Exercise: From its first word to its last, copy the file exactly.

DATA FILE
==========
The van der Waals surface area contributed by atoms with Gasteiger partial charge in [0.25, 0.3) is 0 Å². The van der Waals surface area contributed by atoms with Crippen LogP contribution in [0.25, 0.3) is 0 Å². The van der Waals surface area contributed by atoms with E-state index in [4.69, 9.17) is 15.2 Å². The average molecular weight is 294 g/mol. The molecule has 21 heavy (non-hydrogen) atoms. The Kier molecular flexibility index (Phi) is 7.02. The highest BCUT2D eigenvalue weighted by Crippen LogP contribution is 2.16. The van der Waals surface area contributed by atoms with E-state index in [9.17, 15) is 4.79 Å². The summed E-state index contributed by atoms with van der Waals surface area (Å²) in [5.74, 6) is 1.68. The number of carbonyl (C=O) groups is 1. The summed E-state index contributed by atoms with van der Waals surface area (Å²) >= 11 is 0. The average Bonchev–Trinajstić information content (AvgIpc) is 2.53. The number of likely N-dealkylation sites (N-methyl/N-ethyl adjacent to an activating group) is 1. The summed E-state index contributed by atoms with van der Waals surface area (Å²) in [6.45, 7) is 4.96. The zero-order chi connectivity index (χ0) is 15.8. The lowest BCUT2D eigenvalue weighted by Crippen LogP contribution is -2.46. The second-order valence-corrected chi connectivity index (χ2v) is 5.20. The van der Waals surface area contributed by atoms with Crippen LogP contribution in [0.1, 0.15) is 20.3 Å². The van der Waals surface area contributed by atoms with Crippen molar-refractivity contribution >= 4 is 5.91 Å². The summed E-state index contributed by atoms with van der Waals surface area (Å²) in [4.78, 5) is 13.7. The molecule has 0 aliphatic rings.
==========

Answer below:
The van der Waals surface area contributed by atoms with Gasteiger partial charge in [0.25, 0.3) is 0 Å². The van der Waals surface area contributed by atoms with Crippen LogP contribution in [0.25, 0.3) is 0 Å². The van der Waals surface area contributed by atoms with E-state index in [4.69, 9.17) is 15.2 Å². The average molecular weight is 294 g/mol. The molecule has 21 heavy (non-hydrogen) atoms. The Kier molecular flexibility index (Phi) is 7.02. The highest BCUT2D eigenvalue weighted by Crippen LogP contribution is 2.16. The van der Waals surface area contributed by atoms with E-state index in [9.17, 15) is 4.79 Å². The summed E-state index contributed by atoms with van der Waals surface area (Å²) in [5.74, 6) is 1.68. The number of carbonyl (C=O) groups is 1. The summed E-state index contributed by atoms with van der Waals surface area (Å²) >= 11 is 0. The average Bonchev–Trinajstić information content (AvgIpc) is 2.53. The number of likely N-dealkylation sites (N-methyl/N-ethyl adjacent to an activating group) is 1. The summed E-state index contributed by atoms with van der Waals surface area (Å²) in [6.45, 7) is 4.96. The zero-order chi connectivity index (χ0) is 15.8. The lowest BCUT2D eigenvalue weighted by Crippen LogP contribution is -2.46. The second-order valence-corrected chi connectivity index (χ2v) is 5.20. The van der Waals surface area contributed by atoms with Crippen LogP contribution in [0.1, 0.15) is 20.3 Å². The van der Waals surface area contributed by atoms with Crippen molar-refractivity contribution >= 4 is 5.91 Å². The summed E-state index contributed by atoms with van der Waals surface area (Å²) in [4.78, 5) is 13.7. The molecule has 0 aliphatic rings.